Ontario to curb urban sprawl
Province to protect huge swath of land around Toronto from development
By RICHARD MACKIE
Friday, October 29, 2004 - Page A8
E-mail this Article
Print this Article
Residents of Canada's largest urban region, the Greater Toronto Area, will find it increasingly difficult to obtain single-family homes and instead are expected to turn to condominiums and townhouses under plans to control urban sprawl that were released by the Ontario government yesterday.
Key to the strategy is the creation of a 1.8-million-acre greenbelt where farms, small communities, lakes and forests will be protected from development, Premier Dalton McGuinty said yesterday.
"This means no new subdivisions paving over our valuable farmland. It means no new shopping malls carved out of our forests," he told reporters at Queen's Park.
Including the 800,000 acres now protected in the Oak Ridges Moraine and the Niagara Escarpment, the greenbelt will include 1.8 million acres, an area the size of Algonquin Park. It will run from Rice Lake, which is southeast of Peterborough, to the Niagara Peninsula.
Along with protecting the greenbelt, the government plans to use the locations of sewer and water lines, highways and transit routes along with electricity transmission lines to direct growth into specific centres rather than following growth where developers choose to build homes and businesses and shopping centres.
The strategy to control and direct urban growth has national implications, partly because federal money will help build the transit corridors and partly because it follows a similar strategy that has shaped the growth of the Vancouver area.
Within 25 years, about 10 million to 12 million people are expected to live in the area around Toronto and the western end of Lake Ontario, up from about 7.5 million now. That accounts for about one-quarter of Canada's population.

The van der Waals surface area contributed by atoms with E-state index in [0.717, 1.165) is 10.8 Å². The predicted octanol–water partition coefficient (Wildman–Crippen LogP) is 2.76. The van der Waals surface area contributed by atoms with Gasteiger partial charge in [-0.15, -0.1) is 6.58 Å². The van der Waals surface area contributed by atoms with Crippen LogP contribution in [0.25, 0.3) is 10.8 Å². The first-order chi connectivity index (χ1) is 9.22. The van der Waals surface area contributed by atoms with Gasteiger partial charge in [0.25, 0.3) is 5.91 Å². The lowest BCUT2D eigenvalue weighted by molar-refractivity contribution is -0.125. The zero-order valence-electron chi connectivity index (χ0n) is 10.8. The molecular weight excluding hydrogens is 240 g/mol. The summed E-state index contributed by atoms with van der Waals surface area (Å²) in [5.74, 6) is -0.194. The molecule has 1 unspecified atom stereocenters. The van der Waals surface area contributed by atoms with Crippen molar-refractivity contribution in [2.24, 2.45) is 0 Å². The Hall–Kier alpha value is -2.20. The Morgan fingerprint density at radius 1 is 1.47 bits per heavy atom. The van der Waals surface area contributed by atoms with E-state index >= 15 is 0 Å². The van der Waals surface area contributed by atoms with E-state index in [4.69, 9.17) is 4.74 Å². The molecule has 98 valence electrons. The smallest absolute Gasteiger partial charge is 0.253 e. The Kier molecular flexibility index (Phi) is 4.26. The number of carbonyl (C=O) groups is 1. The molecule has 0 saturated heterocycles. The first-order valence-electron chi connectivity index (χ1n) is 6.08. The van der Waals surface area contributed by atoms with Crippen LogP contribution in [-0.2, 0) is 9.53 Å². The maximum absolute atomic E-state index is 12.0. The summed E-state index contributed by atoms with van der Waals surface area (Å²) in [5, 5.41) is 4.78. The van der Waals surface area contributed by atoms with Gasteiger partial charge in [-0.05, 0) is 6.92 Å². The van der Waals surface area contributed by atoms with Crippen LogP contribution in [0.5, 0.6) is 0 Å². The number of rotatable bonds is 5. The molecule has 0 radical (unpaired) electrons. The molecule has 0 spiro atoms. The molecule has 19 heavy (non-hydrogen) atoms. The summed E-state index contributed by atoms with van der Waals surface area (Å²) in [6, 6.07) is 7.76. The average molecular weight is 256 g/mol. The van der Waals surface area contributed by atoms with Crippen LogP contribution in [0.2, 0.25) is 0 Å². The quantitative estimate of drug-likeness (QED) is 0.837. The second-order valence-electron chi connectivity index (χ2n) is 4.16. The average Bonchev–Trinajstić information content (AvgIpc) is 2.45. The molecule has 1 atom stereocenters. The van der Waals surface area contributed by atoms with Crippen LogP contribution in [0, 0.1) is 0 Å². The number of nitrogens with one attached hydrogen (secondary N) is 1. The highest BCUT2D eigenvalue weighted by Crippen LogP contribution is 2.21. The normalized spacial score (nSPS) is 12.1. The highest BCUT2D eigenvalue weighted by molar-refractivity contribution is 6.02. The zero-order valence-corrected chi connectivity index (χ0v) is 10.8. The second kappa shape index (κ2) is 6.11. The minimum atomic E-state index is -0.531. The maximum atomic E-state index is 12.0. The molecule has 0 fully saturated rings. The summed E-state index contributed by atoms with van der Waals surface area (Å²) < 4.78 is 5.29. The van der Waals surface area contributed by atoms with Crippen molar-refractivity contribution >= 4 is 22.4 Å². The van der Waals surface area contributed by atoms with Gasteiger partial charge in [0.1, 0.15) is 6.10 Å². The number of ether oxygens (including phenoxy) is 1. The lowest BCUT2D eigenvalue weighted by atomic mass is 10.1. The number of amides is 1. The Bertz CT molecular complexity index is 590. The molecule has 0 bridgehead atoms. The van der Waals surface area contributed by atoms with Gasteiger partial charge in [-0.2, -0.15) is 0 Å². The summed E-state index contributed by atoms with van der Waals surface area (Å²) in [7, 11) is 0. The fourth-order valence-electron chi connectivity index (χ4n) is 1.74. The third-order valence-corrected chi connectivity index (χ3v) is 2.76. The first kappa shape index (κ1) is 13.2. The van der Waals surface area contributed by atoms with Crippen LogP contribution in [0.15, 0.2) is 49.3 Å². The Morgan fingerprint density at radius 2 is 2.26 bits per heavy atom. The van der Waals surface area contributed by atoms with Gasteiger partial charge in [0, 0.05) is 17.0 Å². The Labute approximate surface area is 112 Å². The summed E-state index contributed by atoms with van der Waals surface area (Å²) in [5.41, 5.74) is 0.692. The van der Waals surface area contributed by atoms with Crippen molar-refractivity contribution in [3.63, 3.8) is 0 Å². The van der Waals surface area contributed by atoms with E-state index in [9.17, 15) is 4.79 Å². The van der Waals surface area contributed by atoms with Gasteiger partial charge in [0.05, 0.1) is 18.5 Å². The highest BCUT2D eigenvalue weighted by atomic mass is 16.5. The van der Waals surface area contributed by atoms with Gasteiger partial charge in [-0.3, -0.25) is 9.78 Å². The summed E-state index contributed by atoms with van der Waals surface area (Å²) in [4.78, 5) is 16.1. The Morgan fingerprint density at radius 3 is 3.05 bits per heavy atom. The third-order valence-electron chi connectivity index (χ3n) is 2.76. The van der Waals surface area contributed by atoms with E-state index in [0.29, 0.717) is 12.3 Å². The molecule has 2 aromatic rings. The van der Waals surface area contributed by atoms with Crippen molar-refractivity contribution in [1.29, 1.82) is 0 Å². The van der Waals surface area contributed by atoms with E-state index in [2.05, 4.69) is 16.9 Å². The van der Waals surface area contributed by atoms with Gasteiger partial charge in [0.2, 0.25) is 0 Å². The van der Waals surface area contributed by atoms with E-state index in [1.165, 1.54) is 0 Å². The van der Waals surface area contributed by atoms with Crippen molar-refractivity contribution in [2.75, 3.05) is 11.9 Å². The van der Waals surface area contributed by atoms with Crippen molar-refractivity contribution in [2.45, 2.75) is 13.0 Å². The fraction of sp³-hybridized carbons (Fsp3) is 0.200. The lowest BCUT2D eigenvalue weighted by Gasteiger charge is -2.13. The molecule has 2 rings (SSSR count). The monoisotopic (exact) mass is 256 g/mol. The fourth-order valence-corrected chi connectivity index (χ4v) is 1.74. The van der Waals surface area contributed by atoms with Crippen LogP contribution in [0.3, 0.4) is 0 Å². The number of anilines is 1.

But the plan to control urban sprawl and reduce expressway gridlock will have its costs, said a representative of the region's booming development industry, Mark Parsons, president of the Greater Toronto Home Builders Association.
"It's going to make it harder for people who don't have houses. And not only that, they're not going to have the choice of the type of house that they want. Sixty-six per cent of the people in the GTA want a ground-related house, be it a townhouse or a single-family house," Mr. Parsons said.
"People who want to buy a starter house are going to pay a lot more money. It's going to be increasingly difficult for young Torontonians to own single-family houses. . . . The government is trying to push everybody to live in condominiums," Mr. Parsons argued.
The president of the Toronto Real Estate Board, Ron Abraham, also warned that restricting the supply of land inevitably will push up housing prices, especially for fully detached homes.
One of the key players in designing the greenbelt strategy, Burlington Mayor Rob MacIsaac, acknowledged that it will leave many people unhappy.
"You can't do something this bold and have everybody absolutely delighted by what you are doing."
He stressed that people will not lose their properties but merely will have to continue to live with existing zoning that limits development.
Mr. MacIsaac, who chaired a task force on the strategy for the greenbelt, added, "Certainly there will be some people who were speculators or some people who were counting on turning their farms into big subdivisions. Those people will be disappointed. But they never really had the right to do that."
He acknowledged that he and his family live in a single-family house. But he said people in the Greater Toronto Area will tailor their housing to their needs, and not stay in a single home for their entire lives.
Municipal Affairs Minister John Gerretsen said he expects developers will turn to redeveloping currently unused land within urban centres to balance the limits on expanding beyond the greenbelt.
"Areas that are currently zoned for urban use will be allowed to expand that urban use. . . . We will not allow an expansion beyond the currently designated urban areas."
David Caplan, Minister of Public Infrastructure Renewal, said the government wants to see future urban development "on existing grey fields, strip malls, surface parking lots, brown fields [and other] areas that can handle additional development."
Mr. McGuinty said the province is not opposed to growth. "What we're talking about is introducing responsible growth into the way we develop," he said. "Sprawl is expensive for all of us. It strains our infrastructure. It strains our transit. It gobbles up our farmland."
The plan won widespread support, largely from those who have been consulted in its development.